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The same, but different
Bulloch County native and wife travel world, find commonalities
Nubern and Student Web
World-traveling couple Lindsey Nubern, left, and Adam Nubern, right, meet with seventh-grader Kai Owens at Southeast Bulloch Middle School following the Nuberns' talk at the school on the differences and similarities of people all over the world they discovered during their 17-month-long travels.

A 2005 graduate of Statesboro High School, Adam Nubern and his wife, Lindsey, spent the past
17 months traveling the world, and the couple recently shared their travels with seventh-graders at Southeast Bulloch Middle School.

Their travels took the Nuberns to Hawaii and other parts of the United States, Canada, New Zealand, Malaysia, Australia, Singapore, Thailand, Indonesia and Vietnam, but their talk at SEBMS focused primarily on Southeast Asia, because, as a teacher pointed out, "You have a test on Friday."

What began as a journey by two wanderlusts to explore the distinctions of other cultures actually turned into a revelation of sameness, and the Nuberns sought to share that concept with the students.

Lindsey Nubern told them: "Many times in the market in Asia, we would bargain for the price of something, and the natives would say, 'Same, same but different.' "

That's become somewhat of a motto for the Nuberns.

"We spent 17 months traveling around the world and found many differences, but what we realized was that it was just a different expression of the same ideals and values and human characteristics," Adam Nubern told the seventh-graders. "We all have similarities, just a different way of doing these things. And it's OK to be different, OK to have a different way of doing things."

Lindsey showed the students pictures of brain, eel and turtle for sale in an Asian market, and Adam told them he'd eaten fried bamboo worms and scoops of ice cream served in a hot dog bun.

With pictures as proof, Lindsey told the students that flying squirrels, monkeys and elephants are pets for some in Asia.

The students saw photos of women wearing sarongs or niqabs and families making their way to a temple in Bali with offerings of bananas.

The seventh-graders watched a short clip of a cluster of motorbikes in Vietnam navigate an intersection, with no accidents or injuries or traffic lights.

Lindsey's excited voice is heard on a video the couple shared of men in Thailand successfully playing takraw, a sport that basically combines volleyball, kickball and Hacky Sak.

In Indonesia, the couple filmed an after-school activity of kite flying.

Adam explained, "It's very windy in Indonesia, because it's an archipelago - a string of islands. So they go out and fly these massive kites with a tail longer than a football field."

The same, but different

"So what we really found out," Lindsey said, "is that we're all the same - we all eat, go to school, play sports. It's just different."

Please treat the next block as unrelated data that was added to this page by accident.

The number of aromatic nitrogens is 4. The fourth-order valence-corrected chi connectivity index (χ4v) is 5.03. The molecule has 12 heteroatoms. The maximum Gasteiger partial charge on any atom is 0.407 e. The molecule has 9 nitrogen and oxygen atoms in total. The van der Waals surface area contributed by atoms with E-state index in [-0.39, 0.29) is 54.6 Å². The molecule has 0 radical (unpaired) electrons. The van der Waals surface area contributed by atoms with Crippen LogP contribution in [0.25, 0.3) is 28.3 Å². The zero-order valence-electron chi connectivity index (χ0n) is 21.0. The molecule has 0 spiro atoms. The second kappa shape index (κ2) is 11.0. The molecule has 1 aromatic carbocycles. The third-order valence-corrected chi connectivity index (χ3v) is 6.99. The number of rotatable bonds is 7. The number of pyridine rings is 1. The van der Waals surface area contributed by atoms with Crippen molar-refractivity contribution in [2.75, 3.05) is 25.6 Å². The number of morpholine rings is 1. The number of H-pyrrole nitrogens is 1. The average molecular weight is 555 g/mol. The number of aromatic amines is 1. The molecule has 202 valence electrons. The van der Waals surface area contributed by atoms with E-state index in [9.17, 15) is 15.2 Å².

She then challenged the seventh-graders to think of a person they thought was weird or different.

"Do you have that person in mind?" she asked. "Think of how that person is different from you. But now, think of all the ways you are the same. You probably have more in common with that person than you have differences.

"We're all pretty much the same, we just go about things differently, and that makes each of us unique and special."

Adam told some of the teachers after the presentation that he and Lindsey traveled because they were looking for adventure, but they now hope to use their travels to teach others.

"Our mission is to do our little part to break through stereotypes by helping to see similarities rather than differences and to eradicate bullying," he said.

The Bulloch County native met his future wife while attending the University of Georgia. Adam majored in accounting and became a certified public accountant, moving to Colorado after graduation. Lindsey majored in advertising and public administration at UGA and attended graduate school in Colorado.

Both desired to travel and go on adventures and shared those dreams before marrying.

"The day we got back from our honeymoon," Lindsey said, "Adam, the accountant, sat us down, and we worked on a budget. We started with how much we wanted to save in order to travel and worked backward to see what was left to spend."

After working four years in a cubicle in Colorado, Adam decided it was time to take his work on the road and begin the adventure. He continues his work as an accountant, and Lindsey writes. They both find other creative ways to make the budget work for travel.

"Digital nomads - that's what it's called to figure out a way through cloud technologies to work while on the road," Adam explained.

The two are making it work, and the next part of their adventure involves the purchase of a camper van in which to travel around the United States.

Keep up with the couple at



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